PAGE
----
In fact Zendikar is very strongly focused on the land itself and the challenges it presents. Perilous terrain and natural disasters represent some of the greatest dangers of adventuring in these lands. This translates as powerful support for the exploration pillar of 5E D&D and there’s even a manifestation called the Roil to further enhance this aspect, which causes spontaneous magical phenomena anywhere and any time. But the land isn’t the only danger in Zendikar. Terribly powerful entities called Eldrazi inhabit this plane as well.

Plane Shift: Zendikar provides a great overview of this plane and the adventuresome possibilities, touching on potential villains and adversaries along with hints at many locations and a handful of details to spark imaginations for new 5E D&D scenarios. In general these Plane Shift documents are wonderful resources for developing a campaign setting. They’re easily digestible and contain so many great ideas without being a cumbersome source with too much information.

Races of Zendikar

The planes of MTG are populated by all manner of creatures. Much like Guildmasters Guide to Ravnica and Mythic Odysses of Theros in 5E D&D context there’s curated options for playable character races. Sure, most people ignore these and play whatever they want but nevertheless the material does exist for those seeking to stay within the design parameters. In Zendikar players can choose from the following race options for their 5E D&D characters:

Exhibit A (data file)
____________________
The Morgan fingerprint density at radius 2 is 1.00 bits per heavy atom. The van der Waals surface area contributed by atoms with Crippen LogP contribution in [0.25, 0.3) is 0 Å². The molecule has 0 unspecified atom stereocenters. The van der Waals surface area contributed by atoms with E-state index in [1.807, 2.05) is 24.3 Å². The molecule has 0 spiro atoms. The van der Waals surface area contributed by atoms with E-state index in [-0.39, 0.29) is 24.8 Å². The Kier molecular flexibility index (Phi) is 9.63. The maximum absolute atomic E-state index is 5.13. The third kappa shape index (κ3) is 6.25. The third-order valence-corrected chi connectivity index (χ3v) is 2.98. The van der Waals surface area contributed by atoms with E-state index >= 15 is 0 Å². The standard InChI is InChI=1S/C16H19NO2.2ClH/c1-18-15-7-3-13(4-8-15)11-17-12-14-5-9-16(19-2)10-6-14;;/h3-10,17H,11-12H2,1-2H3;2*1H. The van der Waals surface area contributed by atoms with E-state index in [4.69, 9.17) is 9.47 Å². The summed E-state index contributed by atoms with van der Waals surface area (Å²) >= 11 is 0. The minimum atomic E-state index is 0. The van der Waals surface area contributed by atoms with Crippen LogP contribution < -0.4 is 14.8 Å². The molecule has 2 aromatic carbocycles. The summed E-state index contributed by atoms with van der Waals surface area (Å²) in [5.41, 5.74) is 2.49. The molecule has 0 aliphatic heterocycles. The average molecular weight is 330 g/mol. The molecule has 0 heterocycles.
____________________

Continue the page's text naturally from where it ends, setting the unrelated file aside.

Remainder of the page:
• Human. Mechanically the humans of Zendikar are identical to those found in the 5E D&D Player’s Handbook — notably not the variant human clone found in Amonkhet. There’s also wonderful details to explain how humans fit into the Zendikar plane.
  • Kor. A culture adapted to life in Zendikar the athletic kor people developed supreme skill at traversing the challenging landscape of the plane. Kor receive some great features and traits along with evocative lore and I suspect many 5E D&D players find this character option appealing.
  • Merfolk. These aquatic humanoids are a staple in MTG planes and in Zendikar there’s two distinct subraces. One aligns with the Wind Realm and gains some social skills plus a druid cantrip while the other speaks to the Water Realm with exploration skills and a wizard cantrip. A third variety self separates and aligns with chaotic forces to gain some roguish skills and a bard cantrip.
  • Vampires. One of our more popular posts provides several tips for playing a vampire character in 5E D&D but between the dhampir in the upcoming Van Richten’s Guide to Ravenloft and the vampires of Zendikar players can choose from several takes on these fantasy favorites. Interestingly the vampires in Zendikar are not undead but instead suffer from an eldritch disease.
  • Goblins. A huge part of MTG lore goblins show up all over the planes. In Zendikar goblins are represented by three subraces. Not much comes from these options but the core goblin race itself boasts some nifty features like two types of damage resistance and natural armor.
  • Elves. On Zendikar elves vary slightly from the base 5E D&D race option and further differentiate themselves through three subraces with some interesting features. As if we don’t already have plenty of elf subraces! But elves have always been super popular and these are a slightly different take. From a flavor or mechanical perspective I’m sure the elves of Zendikar appeal to lots of players.

A Zendikar Bestiary

I really appreciate how these Plane Shift documents not only include new monsters for 5E D&D with both stat blocks and the evocative lore we’ve all come to expect but also how they include guidance for using existing monsters for these special campaign settings.